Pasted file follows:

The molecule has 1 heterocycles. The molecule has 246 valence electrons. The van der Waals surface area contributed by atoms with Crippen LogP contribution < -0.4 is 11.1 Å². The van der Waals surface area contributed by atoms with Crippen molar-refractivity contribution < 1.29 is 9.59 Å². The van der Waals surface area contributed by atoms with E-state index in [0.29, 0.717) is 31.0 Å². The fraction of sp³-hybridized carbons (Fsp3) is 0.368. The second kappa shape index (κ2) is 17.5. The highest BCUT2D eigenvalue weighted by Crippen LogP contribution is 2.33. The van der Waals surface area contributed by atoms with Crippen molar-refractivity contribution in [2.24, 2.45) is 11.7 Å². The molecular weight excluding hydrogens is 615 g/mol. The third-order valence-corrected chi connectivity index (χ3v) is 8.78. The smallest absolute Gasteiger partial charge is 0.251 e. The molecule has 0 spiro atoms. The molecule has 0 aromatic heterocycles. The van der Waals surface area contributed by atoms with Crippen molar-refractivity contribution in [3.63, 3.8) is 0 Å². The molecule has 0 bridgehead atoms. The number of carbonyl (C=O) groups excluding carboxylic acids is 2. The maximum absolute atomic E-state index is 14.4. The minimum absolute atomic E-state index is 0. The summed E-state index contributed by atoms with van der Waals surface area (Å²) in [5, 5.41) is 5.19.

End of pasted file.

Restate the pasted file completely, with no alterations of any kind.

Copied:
The molecule has 1 heterocycles. The molecule has 246 valence electrons. The van der Waals surface area contributed by atoms with Crippen LogP contribution < -0.4 is 11.1 Å². The van der Waals surface area contributed by atoms with Crippen molar-refractivity contribution < 1.29 is 9.59 Å². The van der Waals surface area contributed by atoms with E-state index in [0.29, 0.717) is 31.0 Å². The fraction of sp³-hybridized carbons (Fsp3) is 0.368. The second kappa shape index (κ2) is 17.5. The highest BCUT2D eigenvalue weighted by Crippen LogP contribution is 2.33. The van der Waals surface area contributed by atoms with Crippen molar-refractivity contribution in [2.24, 2.45) is 11.7 Å². The molecular weight excluding hydrogens is 615 g/mol. The third-order valence-corrected chi connectivity index (χ3v) is 8.78. The smallest absolute Gasteiger partial charge is 0.251 e. The molecule has 0 spiro atoms. The molecule has 0 aromatic heterocycles. The van der Waals surface area contributed by atoms with Crippen molar-refractivity contribution in [3.63, 3.8) is 0 Å². The molecule has 0 bridgehead atoms. The number of carbonyl (C=O) groups excluding carboxylic acids is 2. The maximum absolute atomic E-state index is 14.4. The minimum absolute atomic E-state index is 0. The summed E-state index contributed by atoms with van der Waals surface area (Å²) in [5, 5.41) is 5.19.